Thursday, January 19, 2017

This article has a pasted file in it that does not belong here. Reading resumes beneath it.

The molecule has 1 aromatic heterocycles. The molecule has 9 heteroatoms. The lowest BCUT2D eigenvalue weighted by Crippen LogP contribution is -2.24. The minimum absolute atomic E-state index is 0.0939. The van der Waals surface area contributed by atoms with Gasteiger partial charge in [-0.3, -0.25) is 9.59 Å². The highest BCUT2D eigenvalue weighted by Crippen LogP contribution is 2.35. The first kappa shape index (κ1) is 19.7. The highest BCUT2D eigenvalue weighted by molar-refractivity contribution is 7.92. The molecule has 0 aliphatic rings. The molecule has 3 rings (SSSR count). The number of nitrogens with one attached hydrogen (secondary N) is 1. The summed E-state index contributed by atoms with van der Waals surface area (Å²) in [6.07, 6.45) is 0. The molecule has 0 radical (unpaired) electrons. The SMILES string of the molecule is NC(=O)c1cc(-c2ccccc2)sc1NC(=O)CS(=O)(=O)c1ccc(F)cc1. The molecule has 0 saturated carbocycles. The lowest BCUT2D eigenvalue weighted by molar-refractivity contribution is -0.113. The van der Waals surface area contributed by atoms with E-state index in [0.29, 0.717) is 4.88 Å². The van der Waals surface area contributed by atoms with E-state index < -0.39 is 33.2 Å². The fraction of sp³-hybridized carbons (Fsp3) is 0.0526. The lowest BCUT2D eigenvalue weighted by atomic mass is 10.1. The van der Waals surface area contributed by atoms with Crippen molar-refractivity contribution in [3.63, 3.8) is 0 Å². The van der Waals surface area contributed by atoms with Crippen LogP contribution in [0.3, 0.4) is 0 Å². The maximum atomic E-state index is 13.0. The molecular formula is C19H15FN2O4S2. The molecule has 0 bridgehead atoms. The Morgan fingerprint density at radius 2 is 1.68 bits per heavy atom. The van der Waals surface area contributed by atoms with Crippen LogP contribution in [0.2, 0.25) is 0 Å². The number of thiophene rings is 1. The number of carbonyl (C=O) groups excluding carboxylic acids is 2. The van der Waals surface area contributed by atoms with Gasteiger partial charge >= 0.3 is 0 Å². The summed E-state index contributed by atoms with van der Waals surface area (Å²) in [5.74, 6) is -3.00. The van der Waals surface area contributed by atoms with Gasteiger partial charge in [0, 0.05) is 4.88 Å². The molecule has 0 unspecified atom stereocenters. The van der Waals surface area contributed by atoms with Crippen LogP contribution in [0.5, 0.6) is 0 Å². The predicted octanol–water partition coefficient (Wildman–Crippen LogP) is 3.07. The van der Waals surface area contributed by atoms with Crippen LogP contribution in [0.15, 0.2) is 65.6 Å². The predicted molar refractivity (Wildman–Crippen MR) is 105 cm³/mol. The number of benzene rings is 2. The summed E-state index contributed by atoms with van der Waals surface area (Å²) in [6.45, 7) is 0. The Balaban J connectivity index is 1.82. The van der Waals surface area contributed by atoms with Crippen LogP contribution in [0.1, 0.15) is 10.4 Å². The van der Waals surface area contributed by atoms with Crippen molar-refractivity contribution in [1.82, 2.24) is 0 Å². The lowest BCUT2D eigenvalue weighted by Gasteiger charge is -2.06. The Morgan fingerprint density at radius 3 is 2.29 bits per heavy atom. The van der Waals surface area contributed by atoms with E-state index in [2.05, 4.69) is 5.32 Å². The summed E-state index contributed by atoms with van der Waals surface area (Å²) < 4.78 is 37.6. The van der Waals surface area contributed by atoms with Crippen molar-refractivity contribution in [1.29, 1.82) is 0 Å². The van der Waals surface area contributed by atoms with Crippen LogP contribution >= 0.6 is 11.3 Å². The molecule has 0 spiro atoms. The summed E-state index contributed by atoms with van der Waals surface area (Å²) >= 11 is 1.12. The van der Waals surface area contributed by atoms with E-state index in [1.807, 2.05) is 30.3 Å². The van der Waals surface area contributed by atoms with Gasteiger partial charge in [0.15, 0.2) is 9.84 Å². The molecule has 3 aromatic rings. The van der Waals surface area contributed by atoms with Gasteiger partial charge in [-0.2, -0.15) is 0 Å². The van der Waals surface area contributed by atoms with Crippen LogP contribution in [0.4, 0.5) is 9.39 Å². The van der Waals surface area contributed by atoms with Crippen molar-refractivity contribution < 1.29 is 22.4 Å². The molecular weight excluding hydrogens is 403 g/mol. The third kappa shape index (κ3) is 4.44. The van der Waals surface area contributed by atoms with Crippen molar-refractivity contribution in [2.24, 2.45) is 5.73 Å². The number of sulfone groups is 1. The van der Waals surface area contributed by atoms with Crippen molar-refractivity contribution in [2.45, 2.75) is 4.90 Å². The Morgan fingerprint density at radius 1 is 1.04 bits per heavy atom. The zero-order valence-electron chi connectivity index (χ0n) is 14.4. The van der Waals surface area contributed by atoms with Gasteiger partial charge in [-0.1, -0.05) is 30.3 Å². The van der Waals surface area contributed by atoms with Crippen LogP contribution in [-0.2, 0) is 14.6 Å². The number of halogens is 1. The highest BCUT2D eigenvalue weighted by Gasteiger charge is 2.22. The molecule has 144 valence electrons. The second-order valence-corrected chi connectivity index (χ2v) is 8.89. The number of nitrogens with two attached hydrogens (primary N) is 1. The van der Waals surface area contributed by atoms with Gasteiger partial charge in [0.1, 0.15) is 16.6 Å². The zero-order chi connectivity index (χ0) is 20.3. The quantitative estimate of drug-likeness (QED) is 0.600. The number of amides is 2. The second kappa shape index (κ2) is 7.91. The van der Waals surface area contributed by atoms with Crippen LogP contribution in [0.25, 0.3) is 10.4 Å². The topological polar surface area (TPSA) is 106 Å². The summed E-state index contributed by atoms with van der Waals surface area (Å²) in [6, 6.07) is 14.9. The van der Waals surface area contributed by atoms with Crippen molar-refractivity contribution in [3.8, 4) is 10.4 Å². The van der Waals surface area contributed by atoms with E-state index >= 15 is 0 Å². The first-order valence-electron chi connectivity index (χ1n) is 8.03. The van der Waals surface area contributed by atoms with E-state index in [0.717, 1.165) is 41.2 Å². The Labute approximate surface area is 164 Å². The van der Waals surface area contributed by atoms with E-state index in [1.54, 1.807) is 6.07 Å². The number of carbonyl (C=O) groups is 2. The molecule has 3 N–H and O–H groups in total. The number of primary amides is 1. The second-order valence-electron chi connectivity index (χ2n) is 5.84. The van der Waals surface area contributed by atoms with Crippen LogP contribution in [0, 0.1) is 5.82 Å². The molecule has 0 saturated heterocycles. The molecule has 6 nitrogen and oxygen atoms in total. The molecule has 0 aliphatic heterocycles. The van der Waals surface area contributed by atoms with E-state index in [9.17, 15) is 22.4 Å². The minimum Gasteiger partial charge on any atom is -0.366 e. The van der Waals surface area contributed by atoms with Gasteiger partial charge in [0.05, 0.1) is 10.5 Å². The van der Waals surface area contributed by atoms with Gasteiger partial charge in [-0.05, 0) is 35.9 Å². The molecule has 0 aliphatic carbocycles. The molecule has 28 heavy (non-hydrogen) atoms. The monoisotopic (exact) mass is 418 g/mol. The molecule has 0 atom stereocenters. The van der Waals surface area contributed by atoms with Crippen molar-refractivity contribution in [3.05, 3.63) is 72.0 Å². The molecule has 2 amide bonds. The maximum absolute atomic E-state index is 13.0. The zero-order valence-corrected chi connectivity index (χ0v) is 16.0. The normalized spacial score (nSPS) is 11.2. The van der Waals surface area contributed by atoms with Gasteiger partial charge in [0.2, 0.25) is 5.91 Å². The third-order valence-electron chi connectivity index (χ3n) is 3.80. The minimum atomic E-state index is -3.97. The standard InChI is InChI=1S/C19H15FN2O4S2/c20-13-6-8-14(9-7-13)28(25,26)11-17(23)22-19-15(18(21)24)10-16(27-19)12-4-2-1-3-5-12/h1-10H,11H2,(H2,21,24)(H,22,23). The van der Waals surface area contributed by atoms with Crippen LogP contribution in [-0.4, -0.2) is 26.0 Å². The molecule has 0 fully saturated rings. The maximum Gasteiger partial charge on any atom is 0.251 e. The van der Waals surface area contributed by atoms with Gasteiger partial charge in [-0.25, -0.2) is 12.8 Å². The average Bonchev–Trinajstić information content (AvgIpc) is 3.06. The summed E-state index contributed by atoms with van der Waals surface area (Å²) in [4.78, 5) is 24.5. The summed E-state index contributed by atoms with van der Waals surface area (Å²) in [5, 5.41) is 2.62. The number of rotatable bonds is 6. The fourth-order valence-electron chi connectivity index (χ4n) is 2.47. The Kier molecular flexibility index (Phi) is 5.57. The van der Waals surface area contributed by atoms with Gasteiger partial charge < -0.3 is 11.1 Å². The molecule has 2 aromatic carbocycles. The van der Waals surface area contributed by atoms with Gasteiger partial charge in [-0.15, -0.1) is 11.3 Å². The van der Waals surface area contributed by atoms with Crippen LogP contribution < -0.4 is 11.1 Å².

Tanja Dorn’s boutique agency has signed Stanley Dodds, a Berlin Philharmonic violinist with conducting ambitions. Dodds has assisted Simon Rattle on various projects and is principal conductor of the Berlin Symphony Orchestra, playing seven times a year in the Philharmonie. His bio: Stanley Chia-Ming Dodds was born in Canada, grew up in Australia and as a dual German-Australian citizen is now based in Berlin. He began playin violin and piano in Adelaide at age four, attended the Bruckner Conservatorium and Musik High School in Linz before studying violin and conducting at Lucerne Conservatorium. He continued violin studies at the Karajan Academy of the Berlin Philharmonic before receiving tenure as a violinist in the orchestra in 1994. He studied conducting in Australia, Switzerland and Germany, his most important mentor being the acclaimed Finnish professor Jorma Panula.